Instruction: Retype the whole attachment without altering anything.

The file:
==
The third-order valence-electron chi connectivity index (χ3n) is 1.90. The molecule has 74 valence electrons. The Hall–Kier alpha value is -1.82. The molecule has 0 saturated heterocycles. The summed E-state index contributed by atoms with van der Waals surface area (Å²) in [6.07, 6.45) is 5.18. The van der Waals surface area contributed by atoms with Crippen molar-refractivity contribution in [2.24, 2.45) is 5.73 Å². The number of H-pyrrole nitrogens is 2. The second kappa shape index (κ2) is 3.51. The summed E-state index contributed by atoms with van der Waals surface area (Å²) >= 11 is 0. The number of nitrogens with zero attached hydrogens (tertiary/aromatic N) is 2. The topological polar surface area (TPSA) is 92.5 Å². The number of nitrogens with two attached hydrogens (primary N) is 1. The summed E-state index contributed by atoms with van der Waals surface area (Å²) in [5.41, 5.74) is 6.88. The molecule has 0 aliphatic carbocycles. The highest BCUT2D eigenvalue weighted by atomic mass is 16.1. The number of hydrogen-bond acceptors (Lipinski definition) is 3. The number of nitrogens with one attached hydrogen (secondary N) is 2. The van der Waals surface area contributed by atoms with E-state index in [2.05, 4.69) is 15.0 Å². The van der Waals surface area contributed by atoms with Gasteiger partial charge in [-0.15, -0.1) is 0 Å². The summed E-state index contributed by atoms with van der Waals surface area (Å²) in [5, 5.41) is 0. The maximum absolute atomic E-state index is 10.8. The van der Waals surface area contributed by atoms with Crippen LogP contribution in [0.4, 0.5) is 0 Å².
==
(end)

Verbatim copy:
The third-order valence-electron chi connectivity index (χ3n) is 1.90. The molecule has 74 valence electrons. The Hall–Kier alpha value is -1.82. The molecule has 0 saturated heterocycles. The summed E-state index contributed by atoms with van der Waals surface area (Å²) in [6.07, 6.45) is 5.18. The van der Waals surface area contributed by atoms with Crippen molar-refractivity contribution in [2.24, 2.45) is 5.73 Å². The number of H-pyrrole nitrogens is 2. The second kappa shape index (κ2) is 3.51. The summed E-state index contributed by atoms with van der Waals surface area (Å²) >= 11 is 0. The number of nitrogens with zero attached hydrogens (tertiary/aromatic N) is 2. The topological polar surface area (TPSA) is 92.5 Å². The number of nitrogens with two attached hydrogens (primary N) is 1. The summed E-state index contributed by atoms with van der Waals surface area (Å²) in [5.41, 5.74) is 6.88. The molecule has 0 aliphatic carbocycles. The highest BCUT2D eigenvalue weighted by atomic mass is 16.1. The number of hydrogen-bond acceptors (Lipinski definition) is 3. The number of nitrogens with one attached hydrogen (secondary N) is 2. The van der Waals surface area contributed by atoms with E-state index in [2.05, 4.69) is 15.0 Å². The van der Waals surface area contributed by atoms with Gasteiger partial charge in [-0.15, -0.1) is 0 Å². The summed E-state index contributed by atoms with van der Waals surface area (Å²) in [5, 5.41) is 0. The maximum absolute atomic E-state index is 10.8. The van der Waals surface area contributed by atoms with Crippen LogP contribution in [0.4, 0.5) is 0 Å².